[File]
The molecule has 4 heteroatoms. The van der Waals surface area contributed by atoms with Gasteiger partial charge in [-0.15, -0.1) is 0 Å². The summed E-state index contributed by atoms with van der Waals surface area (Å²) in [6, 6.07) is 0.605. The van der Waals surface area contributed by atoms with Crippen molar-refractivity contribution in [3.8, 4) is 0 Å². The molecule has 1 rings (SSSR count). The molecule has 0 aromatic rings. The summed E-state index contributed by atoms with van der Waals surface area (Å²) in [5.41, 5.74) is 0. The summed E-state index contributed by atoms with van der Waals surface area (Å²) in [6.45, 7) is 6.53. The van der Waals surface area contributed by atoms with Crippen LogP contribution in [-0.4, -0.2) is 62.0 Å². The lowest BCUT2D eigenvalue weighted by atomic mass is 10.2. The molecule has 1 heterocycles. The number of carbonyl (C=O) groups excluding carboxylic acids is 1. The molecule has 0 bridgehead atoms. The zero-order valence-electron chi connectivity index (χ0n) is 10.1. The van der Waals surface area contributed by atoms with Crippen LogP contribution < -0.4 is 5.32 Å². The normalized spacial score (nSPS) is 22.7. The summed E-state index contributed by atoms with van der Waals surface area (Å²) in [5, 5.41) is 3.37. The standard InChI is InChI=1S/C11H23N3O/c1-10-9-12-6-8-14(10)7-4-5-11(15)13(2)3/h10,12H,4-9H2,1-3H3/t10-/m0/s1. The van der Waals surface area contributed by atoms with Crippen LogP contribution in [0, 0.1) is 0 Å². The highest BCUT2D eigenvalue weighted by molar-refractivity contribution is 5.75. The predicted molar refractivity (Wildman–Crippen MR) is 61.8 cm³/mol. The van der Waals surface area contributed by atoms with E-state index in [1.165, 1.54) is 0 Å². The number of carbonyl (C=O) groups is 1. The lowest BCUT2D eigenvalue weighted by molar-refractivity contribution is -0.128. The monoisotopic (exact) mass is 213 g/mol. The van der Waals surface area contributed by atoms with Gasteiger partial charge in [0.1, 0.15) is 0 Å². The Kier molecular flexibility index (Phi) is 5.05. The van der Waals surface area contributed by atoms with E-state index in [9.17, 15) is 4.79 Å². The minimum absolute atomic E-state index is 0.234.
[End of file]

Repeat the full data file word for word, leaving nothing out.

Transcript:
The molecule has 4 heteroatoms. The van der Waals surface area contributed by atoms with Gasteiger partial charge in [-0.15, -0.1) is 0 Å². The summed E-state index contributed by atoms with van der Waals surface area (Å²) in [6, 6.07) is 0.605. The van der Waals surface area contributed by atoms with Crippen molar-refractivity contribution in [3.8, 4) is 0 Å². The molecule has 1 rings (SSSR count). The molecule has 0 aromatic rings. The summed E-state index contributed by atoms with van der Waals surface area (Å²) in [5.41, 5.74) is 0. The summed E-state index contributed by atoms with van der Waals surface area (Å²) in [6.45, 7) is 6.53. The van der Waals surface area contributed by atoms with Crippen LogP contribution in [-0.4, -0.2) is 62.0 Å². The lowest BCUT2D eigenvalue weighted by atomic mass is 10.2. The molecule has 1 heterocycles. The number of carbonyl (C=O) groups excluding carboxylic acids is 1. The molecule has 0 bridgehead atoms. The zero-order valence-electron chi connectivity index (χ0n) is 10.1. The van der Waals surface area contributed by atoms with Crippen LogP contribution < -0.4 is 5.32 Å². The normalized spacial score (nSPS) is 22.7. The summed E-state index contributed by atoms with van der Waals surface area (Å²) in [5, 5.41) is 3.37. The standard InChI is InChI=1S/C11H23N3O/c1-10-9-12-6-8-14(10)7-4-5-11(15)13(2)3/h10,12H,4-9H2,1-3H3/t10-/m0/s1. The van der Waals surface area contributed by atoms with Crippen LogP contribution in [0, 0.1) is 0 Å². The highest BCUT2D eigenvalue weighted by molar-refractivity contribution is 5.75. The predicted molar refractivity (Wildman–Crippen MR) is 61.8 cm³/mol. The van der Waals surface area contributed by atoms with E-state index in [1.165, 1.54) is 0 Å². The number of carbonyl (C=O) groups is 1. The lowest BCUT2D eigenvalue weighted by molar-refractivity contribution is -0.128. The monoisotopic (exact) mass is 213 g/mol. The van der Waals surface area contributed by atoms with Gasteiger partial charge in [0.1, 0.15) is 0 Å². The Kier molecular flexibility index (Phi) is 5.05. The van der Waals surface area contributed by atoms with E-state index in [9.17, 15) is 4.79 Å². The minimum absolute atomic E-state index is 0.234.